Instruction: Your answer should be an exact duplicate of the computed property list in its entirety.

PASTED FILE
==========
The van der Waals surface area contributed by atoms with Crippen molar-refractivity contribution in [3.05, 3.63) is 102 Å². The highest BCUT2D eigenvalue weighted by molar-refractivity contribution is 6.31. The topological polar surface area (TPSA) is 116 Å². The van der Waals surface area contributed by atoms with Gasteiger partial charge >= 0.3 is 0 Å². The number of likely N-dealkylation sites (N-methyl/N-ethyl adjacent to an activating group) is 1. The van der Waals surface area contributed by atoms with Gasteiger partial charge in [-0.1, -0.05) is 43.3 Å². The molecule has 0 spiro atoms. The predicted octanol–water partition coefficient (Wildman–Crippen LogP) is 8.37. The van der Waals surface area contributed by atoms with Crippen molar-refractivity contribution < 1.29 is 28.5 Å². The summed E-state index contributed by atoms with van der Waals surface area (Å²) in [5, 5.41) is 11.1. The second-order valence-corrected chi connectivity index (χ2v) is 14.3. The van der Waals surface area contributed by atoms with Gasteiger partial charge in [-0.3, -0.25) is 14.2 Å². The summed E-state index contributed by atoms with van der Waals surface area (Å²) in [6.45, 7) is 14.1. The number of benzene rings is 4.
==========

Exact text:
The van der Waals surface area contributed by atoms with Crippen molar-refractivity contribution in [3.05, 3.63) is 102 Å². The highest BCUT2D eigenvalue weighted by molar-refractivity contribution is 6.31. The topological polar surface area (TPSA) is 116 Å². The van der Waals surface area contributed by atoms with Gasteiger partial charge >= 0.3 is 0 Å². The number of likely N-dealkylation sites (N-methyl/N-ethyl adjacent to an activating group) is 1. The van der Waals surface area contributed by atoms with Gasteiger partial charge in [-0.1, -0.05) is 43.3 Å². The molecule has 0 spiro atoms. The predicted octanol–water partition coefficient (Wildman–Crippen LogP) is 8.37. The van der Waals surface area contributed by atoms with Crippen molar-refractivity contribution < 1.29 is 28.5 Å². The summed E-state index contributed by atoms with van der Waals surface area (Å²) in [5, 5.41) is 11.1. The second-order valence-corrected chi connectivity index (χ2v) is 14.3. The van der Waals surface area contributed by atoms with Gasteiger partial charge in [-0.3, -0.25) is 14.2 Å². The summed E-state index contributed by atoms with van der Waals surface area (Å²) in [6.45, 7) is 14.1. The number of benzene rings is 4.